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Ukraine4 min read


[VIDEO] This family fled their bomb shelter in Ukraine

Sam Campbell
Mar 15, 2022

Andrew and his family never imagined the conflict in Ukraine would be this bad. As news reports began speculating about a Russian attack, Andrew’s old college friend in the U.S. begged him to get out.

Then, the bombs started falling. Andrew’s family quickly evacuated to a nearby bomb shelter, but they still thought the violence would be short-lived.

Unfortunately, the violence still hasn’t stopped — it’s only gotten worse. Refugees like Andrew are struggling to survive at this very moment, and they desperately need your help.

Watch the video to hear Andrew describe his family’s experience:

The bomb shelter where Andrew’s family hid for several days was beyond uncomfortable. They squeezed into the tight space with 300 other people, sleeping shoulder to shoulder on a cold concrete floor as explosions echoed above all night long.

It was a terrifying sound, especially for Andrew’s two sons. But there was no escaping this nightmare. Each day brought another set of challenges and fears.

Food soon became scarce in the shelter, so Andrew had to find other ways to keep his family alive. He’d wake up at dawn and run to the nearest grocery store … only to wait in line for hours, sometimes behind hundreds of other people.

The wait itself was dangerous. As Andrew or another family member stood in line, bombs continued to rain from the sky. Houses shook from the powerful blasts, and the noise was deafening.

Sadly, those perilous hours spent waiting outside were often for nothing.

By the time they’d reach the front of the line, the rations were nearly gone. Andrew’s family might receive some sugar, but all they could do with that was mix it in water so they’d have something sweet to drink.

Andrew’s family desperately needed food … and they needed to leave the bomb shelter as quickly as possible.

Despite their previous beliefs, they now realize this attack isn’t ending any time soon. Artillery fire was a constant noise, and bombs were dropping every two hours. The enemy was getting closer.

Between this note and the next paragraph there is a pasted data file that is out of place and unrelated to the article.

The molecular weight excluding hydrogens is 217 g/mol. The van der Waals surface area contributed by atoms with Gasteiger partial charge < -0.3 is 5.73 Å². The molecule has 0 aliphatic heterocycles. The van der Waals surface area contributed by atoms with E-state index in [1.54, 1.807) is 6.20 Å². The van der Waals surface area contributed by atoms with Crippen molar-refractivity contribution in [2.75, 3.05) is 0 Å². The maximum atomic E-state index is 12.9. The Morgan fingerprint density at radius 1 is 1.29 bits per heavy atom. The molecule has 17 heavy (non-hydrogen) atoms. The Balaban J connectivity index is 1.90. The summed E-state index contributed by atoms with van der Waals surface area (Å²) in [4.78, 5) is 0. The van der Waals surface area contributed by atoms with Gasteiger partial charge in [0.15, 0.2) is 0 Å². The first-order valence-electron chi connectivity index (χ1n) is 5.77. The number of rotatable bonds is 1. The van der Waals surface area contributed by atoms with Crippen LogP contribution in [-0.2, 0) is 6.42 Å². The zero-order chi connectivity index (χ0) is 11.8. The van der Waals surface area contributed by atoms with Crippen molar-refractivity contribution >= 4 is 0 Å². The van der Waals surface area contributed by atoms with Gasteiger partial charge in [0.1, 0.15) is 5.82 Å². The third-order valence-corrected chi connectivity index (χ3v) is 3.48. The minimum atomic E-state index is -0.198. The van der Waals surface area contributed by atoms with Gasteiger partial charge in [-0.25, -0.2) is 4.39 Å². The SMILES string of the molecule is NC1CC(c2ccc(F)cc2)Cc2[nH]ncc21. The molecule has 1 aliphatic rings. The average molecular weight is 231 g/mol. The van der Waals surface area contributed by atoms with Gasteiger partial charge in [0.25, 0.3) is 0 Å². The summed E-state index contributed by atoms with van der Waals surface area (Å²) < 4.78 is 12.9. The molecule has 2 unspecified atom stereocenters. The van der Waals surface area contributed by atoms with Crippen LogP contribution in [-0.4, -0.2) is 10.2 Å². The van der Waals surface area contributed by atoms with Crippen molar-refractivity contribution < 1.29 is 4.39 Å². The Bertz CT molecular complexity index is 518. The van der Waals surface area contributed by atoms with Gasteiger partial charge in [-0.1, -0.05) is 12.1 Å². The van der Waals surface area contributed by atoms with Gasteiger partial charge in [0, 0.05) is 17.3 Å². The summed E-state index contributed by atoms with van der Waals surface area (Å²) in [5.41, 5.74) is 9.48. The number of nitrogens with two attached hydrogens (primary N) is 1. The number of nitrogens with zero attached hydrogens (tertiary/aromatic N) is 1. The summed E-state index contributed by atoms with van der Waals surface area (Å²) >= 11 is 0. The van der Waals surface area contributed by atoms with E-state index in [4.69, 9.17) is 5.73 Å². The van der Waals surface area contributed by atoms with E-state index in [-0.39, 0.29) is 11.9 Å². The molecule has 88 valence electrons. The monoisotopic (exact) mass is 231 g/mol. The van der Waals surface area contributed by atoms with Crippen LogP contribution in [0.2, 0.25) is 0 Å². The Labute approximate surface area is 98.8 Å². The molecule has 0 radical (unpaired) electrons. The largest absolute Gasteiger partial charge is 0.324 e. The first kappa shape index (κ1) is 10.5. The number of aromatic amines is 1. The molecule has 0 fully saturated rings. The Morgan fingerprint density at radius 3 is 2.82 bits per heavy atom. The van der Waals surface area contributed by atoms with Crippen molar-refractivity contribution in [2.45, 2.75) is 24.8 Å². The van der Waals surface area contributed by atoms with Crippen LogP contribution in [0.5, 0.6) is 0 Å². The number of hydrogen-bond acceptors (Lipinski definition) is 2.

“When you see and hear a plane coming to drop bombs, it was scary,” Andrew said, “because we knew they were targeting residential areas.”

Thankfully, a neighbor agreed to drive Andrew’s family to the train station, so they quickly packed everything they could and left. Every train out of Kharkiv was filled three to four times over capacity, but Andrew, his wife, and two sons somehow managed to squeeze in.

They’re now staying at a host home provided by a local church, where they can rest and receive warm meals.

As for what’s next for Andrew’s family? He has no idea. He admitted that he feels lost, frightened, and very stressed, especially since learning that some of his friends were shot and killed by Russian troops.

“If I lost my family, I don’t know what I’d do,” Andrew said.

Will you help make sure families like Andrew’s survive this crisis? Every $35 you give will provide one week’s worth of lifesaving aid like food, clean water, shelter, and more for one displaced person in Ukraine or another high-conflict area.

It’s too dangerous for refugees like Andrew to return to their homes. They’re on the run with little more than the clothes on their backs.

Please give today to help meet their most urgent needs.

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